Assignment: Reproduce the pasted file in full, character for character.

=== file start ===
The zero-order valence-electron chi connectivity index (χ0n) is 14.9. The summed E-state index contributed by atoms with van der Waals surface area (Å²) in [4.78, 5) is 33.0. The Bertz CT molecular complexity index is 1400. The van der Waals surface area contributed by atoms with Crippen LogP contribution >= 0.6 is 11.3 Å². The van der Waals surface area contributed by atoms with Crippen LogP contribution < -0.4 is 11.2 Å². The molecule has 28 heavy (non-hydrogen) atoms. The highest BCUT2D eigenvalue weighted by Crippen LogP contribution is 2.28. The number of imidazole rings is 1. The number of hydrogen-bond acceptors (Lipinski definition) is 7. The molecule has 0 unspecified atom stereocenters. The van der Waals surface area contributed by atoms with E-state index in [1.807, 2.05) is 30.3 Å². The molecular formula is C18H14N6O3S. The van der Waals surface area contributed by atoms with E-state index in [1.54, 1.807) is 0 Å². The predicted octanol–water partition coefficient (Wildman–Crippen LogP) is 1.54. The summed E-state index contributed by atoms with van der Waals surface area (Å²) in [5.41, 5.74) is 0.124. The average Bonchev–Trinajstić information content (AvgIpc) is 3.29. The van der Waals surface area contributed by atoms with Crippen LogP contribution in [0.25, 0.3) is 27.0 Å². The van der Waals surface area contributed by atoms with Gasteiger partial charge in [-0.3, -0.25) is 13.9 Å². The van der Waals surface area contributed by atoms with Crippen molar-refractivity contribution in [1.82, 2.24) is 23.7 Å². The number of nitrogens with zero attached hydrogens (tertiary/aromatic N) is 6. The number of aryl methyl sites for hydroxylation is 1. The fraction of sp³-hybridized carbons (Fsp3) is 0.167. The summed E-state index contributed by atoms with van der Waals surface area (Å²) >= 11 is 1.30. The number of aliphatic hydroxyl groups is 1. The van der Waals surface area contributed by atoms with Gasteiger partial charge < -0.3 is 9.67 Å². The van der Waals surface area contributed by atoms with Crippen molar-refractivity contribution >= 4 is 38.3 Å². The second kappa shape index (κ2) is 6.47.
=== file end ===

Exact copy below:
The zero-order valence-electron chi connectivity index (χ0n) is 14.9. The summed E-state index contributed by atoms with van der Waals surface area (Å²) in [4.78, 5) is 33.0. The Bertz CT molecular complexity index is 1400. The van der Waals surface area contributed by atoms with Crippen LogP contribution >= 0.6 is 11.3 Å². The van der Waals surface area contributed by atoms with Crippen LogP contribution < -0.4 is 11.2 Å². The molecule has 28 heavy (non-hydrogen) atoms. The highest BCUT2D eigenvalue weighted by Crippen LogP contribution is 2.28. The number of imidazole rings is 1. The number of hydrogen-bond acceptors (Lipinski definition) is 7. The molecule has 0 unspecified atom stereocenters. The van der Waals surface area contributed by atoms with E-state index in [1.807, 2.05) is 30.3 Å². The molecular formula is C18H14N6O3S. The van der Waals surface area contributed by atoms with E-state index in [1.54, 1.807) is 0 Å². The predicted octanol–water partition coefficient (Wildman–Crippen LogP) is 1.54. The summed E-state index contributed by atoms with van der Waals surface area (Å²) in [5.41, 5.74) is 0.124. The average Bonchev–Trinajstić information content (AvgIpc) is 3.29. The van der Waals surface area contributed by atoms with Crippen LogP contribution in [0.25, 0.3) is 27.0 Å². The van der Waals surface area contributed by atoms with Gasteiger partial charge in [-0.3, -0.25) is 13.9 Å². The van der Waals surface area contributed by atoms with Crippen molar-refractivity contribution in [1.82, 2.24) is 23.7 Å². The number of nitrogens with zero attached hydrogens (tertiary/aromatic N) is 6. The number of aryl methyl sites for hydroxylation is 1. The fraction of sp³-hybridized carbons (Fsp3) is 0.167. The summed E-state index contributed by atoms with van der Waals surface area (Å²) >= 11 is 1.30. The number of aliphatic hydroxyl groups is 1. The van der Waals surface area contributed by atoms with Gasteiger partial charge < -0.3 is 9.67 Å². The van der Waals surface area contributed by atoms with Crippen molar-refractivity contribution >= 4 is 38.3 Å². The second kappa shape index (κ2) is 6.47.